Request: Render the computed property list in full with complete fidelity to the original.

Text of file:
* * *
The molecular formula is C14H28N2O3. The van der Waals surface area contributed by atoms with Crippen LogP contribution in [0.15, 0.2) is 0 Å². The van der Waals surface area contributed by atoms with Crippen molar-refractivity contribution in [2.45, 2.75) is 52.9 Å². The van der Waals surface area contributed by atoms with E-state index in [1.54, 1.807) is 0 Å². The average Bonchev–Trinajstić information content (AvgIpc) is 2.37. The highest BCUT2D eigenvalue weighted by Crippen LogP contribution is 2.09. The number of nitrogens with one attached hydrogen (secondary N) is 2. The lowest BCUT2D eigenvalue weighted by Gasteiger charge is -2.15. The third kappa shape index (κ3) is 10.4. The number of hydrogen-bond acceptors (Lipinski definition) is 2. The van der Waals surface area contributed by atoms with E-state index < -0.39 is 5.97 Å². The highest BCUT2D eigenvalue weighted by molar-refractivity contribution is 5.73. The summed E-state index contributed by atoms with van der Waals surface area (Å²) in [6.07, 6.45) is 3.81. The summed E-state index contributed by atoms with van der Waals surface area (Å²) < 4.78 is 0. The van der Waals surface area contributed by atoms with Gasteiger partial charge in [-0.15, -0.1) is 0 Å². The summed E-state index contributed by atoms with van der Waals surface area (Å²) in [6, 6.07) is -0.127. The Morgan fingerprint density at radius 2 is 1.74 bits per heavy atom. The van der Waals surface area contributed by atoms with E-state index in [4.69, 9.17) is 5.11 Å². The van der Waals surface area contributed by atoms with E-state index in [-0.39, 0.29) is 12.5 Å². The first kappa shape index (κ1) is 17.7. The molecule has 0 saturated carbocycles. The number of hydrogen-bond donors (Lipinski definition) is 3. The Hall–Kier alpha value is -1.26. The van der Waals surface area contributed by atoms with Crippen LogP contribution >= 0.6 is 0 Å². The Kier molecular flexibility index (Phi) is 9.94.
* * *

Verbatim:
The molecular formula is C14H28N2O3. The van der Waals surface area contributed by atoms with Crippen LogP contribution in [0.15, 0.2) is 0 Å². The van der Waals surface area contributed by atoms with Crippen molar-refractivity contribution in [2.45, 2.75) is 52.9 Å². The van der Waals surface area contributed by atoms with E-state index in [1.54, 1.807) is 0 Å². The average Bonchev–Trinajstić information content (AvgIpc) is 2.37. The highest BCUT2D eigenvalue weighted by Crippen LogP contribution is 2.09. The number of nitrogens with one attached hydrogen (secondary N) is 2. The lowest BCUT2D eigenvalue weighted by Gasteiger charge is -2.15. The third kappa shape index (κ3) is 10.4. The number of hydrogen-bond acceptors (Lipinski definition) is 2. The van der Waals surface area contributed by atoms with E-state index < -0.39 is 5.97 Å². The highest BCUT2D eigenvalue weighted by molar-refractivity contribution is 5.73. The summed E-state index contributed by atoms with van der Waals surface area (Å²) in [6.07, 6.45) is 3.81. The summed E-state index contributed by atoms with van der Waals surface area (Å²) < 4.78 is 0. The van der Waals surface area contributed by atoms with Gasteiger partial charge in [-0.15, -0.1) is 0 Å². The summed E-state index contributed by atoms with van der Waals surface area (Å²) in [6, 6.07) is -0.127. The Morgan fingerprint density at radius 2 is 1.74 bits per heavy atom. The van der Waals surface area contributed by atoms with E-state index in [4.69, 9.17) is 5.11 Å². The van der Waals surface area contributed by atoms with E-state index in [-0.39, 0.29) is 12.5 Å². The first kappa shape index (κ1) is 17.7. The molecule has 0 saturated carbocycles. The number of hydrogen-bond donors (Lipinski definition) is 3. The Hall–Kier alpha value is -1.26. The van der Waals surface area contributed by atoms with Crippen LogP contribution >= 0.6 is 0 Å². The Kier molecular flexibility index (Phi) is 9.94.